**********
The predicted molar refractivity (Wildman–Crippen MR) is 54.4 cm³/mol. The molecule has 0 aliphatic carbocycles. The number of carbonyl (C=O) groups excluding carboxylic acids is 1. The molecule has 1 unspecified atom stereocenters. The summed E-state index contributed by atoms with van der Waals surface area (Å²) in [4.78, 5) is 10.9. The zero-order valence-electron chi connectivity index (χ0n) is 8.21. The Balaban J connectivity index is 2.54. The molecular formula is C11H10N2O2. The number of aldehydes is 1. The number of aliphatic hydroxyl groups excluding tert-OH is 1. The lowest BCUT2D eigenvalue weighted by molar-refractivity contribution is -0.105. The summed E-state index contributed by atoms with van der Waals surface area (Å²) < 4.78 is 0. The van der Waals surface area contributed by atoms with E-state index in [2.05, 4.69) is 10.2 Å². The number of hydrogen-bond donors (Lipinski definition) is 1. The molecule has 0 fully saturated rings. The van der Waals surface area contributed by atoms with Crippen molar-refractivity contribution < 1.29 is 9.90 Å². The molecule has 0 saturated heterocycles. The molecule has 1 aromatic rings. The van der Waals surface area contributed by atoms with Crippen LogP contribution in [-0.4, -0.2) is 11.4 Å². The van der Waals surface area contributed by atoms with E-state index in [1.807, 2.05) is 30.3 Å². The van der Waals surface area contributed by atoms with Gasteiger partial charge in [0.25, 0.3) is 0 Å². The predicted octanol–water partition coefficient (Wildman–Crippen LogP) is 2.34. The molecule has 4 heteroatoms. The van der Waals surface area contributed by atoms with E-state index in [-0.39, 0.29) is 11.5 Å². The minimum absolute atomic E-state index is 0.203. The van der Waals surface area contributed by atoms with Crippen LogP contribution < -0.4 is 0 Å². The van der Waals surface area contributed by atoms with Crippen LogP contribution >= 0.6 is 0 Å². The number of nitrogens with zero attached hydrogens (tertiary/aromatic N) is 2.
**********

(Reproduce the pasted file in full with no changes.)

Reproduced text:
The predicted molar refractivity (Wildman–Crippen MR) is 54.4 cm³/mol. The molecule has 0 aliphatic carbocycles. The number of carbonyl (C=O) groups excluding carboxylic acids is 1. The molecule has 1 unspecified atom stereocenters. The summed E-state index contributed by atoms with van der Waals surface area (Å²) in [4.78, 5) is 10.9. The zero-order valence-electron chi connectivity index (χ0n) is 8.21. The Balaban J connectivity index is 2.54. The molecular formula is C11H10N2O2. The number of aldehydes is 1. The number of aliphatic hydroxyl groups excluding tert-OH is 1. The lowest BCUT2D eigenvalue weighted by molar-refractivity contribution is -0.105. The summed E-state index contributed by atoms with van der Waals surface area (Å²) < 4.78 is 0. The van der Waals surface area contributed by atoms with E-state index in [2.05, 4.69) is 10.2 Å². The number of hydrogen-bond donors (Lipinski definition) is 1. The molecule has 0 fully saturated rings. The van der Waals surface area contributed by atoms with Crippen molar-refractivity contribution < 1.29 is 9.90 Å². The molecule has 0 saturated heterocycles. The molecule has 1 aromatic rings. The van der Waals surface area contributed by atoms with Crippen LogP contribution in [-0.4, -0.2) is 11.4 Å². The van der Waals surface area contributed by atoms with E-state index in [1.807, 2.05) is 30.3 Å². The van der Waals surface area contributed by atoms with Gasteiger partial charge in [0.25, 0.3) is 0 Å². The predicted octanol–water partition coefficient (Wildman–Crippen LogP) is 2.34. The molecule has 4 heteroatoms. The van der Waals surface area contributed by atoms with E-state index in [-0.39, 0.29) is 11.5 Å². The minimum absolute atomic E-state index is 0.203. The van der Waals surface area contributed by atoms with Crippen LogP contribution < -0.4 is 0 Å². The van der Waals surface area contributed by atoms with Crippen LogP contribution >= 0.6 is 0 Å². The number of nitrogens with zero attached hydrogens (tertiary/aromatic N) is 2.